Biotech investors have been taken on a roller coaster ride over the past few months as stratospheric gains in the fourth and first quarters have been realized to pay tax bills and rebalance to other industries.
While Foolish investors should never focus too much attention on short-term news that can move stocks up or down week to week, such moves can be tied to important developments that may impact investors over the long term, too.
1. United Therapeutics
Between mid-February and April 28th, United Therapeutics shares slumped 15% to $89. However, a solid first-quarter earnings report has jolted new life into share prices, sending them up 17% since.
That enthusiasm stems from United Therapeutics reporting that more patients were prescribed its pulmonary arterial hypertension, or PAH, drugs last quarter. That allowed United Therapeutics sales to climb 18% from a year ago to $289 million in the first quarter.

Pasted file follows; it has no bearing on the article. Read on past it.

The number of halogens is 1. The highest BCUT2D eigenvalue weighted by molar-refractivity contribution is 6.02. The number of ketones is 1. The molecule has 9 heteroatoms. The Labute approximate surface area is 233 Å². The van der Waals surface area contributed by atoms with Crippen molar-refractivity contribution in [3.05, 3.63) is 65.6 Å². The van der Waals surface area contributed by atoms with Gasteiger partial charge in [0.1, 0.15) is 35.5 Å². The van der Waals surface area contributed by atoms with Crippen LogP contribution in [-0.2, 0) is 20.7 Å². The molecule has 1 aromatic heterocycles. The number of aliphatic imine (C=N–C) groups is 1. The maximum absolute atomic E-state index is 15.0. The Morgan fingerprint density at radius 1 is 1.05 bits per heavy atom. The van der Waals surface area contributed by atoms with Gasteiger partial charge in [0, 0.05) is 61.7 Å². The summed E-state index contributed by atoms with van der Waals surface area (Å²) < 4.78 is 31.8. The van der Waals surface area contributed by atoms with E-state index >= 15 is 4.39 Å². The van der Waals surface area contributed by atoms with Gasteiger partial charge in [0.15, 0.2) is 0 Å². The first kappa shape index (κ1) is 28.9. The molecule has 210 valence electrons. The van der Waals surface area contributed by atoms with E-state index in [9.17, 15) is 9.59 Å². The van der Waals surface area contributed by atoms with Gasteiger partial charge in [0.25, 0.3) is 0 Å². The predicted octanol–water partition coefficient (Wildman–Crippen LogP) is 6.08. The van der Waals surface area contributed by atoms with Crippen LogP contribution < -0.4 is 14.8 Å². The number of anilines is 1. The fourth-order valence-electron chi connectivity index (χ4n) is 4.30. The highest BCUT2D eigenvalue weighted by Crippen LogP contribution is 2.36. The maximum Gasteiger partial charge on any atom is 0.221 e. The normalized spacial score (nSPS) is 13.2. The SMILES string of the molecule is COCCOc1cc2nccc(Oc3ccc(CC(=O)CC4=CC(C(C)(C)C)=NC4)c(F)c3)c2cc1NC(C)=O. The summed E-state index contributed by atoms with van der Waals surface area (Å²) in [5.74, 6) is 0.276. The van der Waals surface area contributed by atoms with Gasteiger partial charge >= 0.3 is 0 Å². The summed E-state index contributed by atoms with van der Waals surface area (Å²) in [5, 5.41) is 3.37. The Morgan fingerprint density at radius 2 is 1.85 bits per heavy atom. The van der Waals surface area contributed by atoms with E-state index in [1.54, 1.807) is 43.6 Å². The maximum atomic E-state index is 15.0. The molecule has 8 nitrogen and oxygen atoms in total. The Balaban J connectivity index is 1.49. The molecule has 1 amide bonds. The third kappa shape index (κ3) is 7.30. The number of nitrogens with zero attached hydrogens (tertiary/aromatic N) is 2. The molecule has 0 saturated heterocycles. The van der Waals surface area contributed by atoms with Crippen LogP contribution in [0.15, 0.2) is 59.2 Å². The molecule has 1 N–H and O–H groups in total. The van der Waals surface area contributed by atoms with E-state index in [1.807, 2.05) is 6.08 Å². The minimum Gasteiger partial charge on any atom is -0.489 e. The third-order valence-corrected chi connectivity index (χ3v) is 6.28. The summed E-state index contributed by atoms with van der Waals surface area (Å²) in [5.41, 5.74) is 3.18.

Sales Remodulin -- United Therapeutics' top-selling drug -- grew almost 19% to $136 million. Tyvaso and Adcirca, which is now being prescribed in two out of every three pulmonary hypertension patients, were also strong performers, with year-over-year sales advancing 13% and 22%, respectively.
Overall, analysts expect United Therapeutics to generate full-year 2014 EPS of $8.28, which gives United a P/E of less than 13. Shares may prove even cheaper if new drugs capture market share. United Therapeutics' recently won approval for Orenitram, an oral dose of prostacyclin.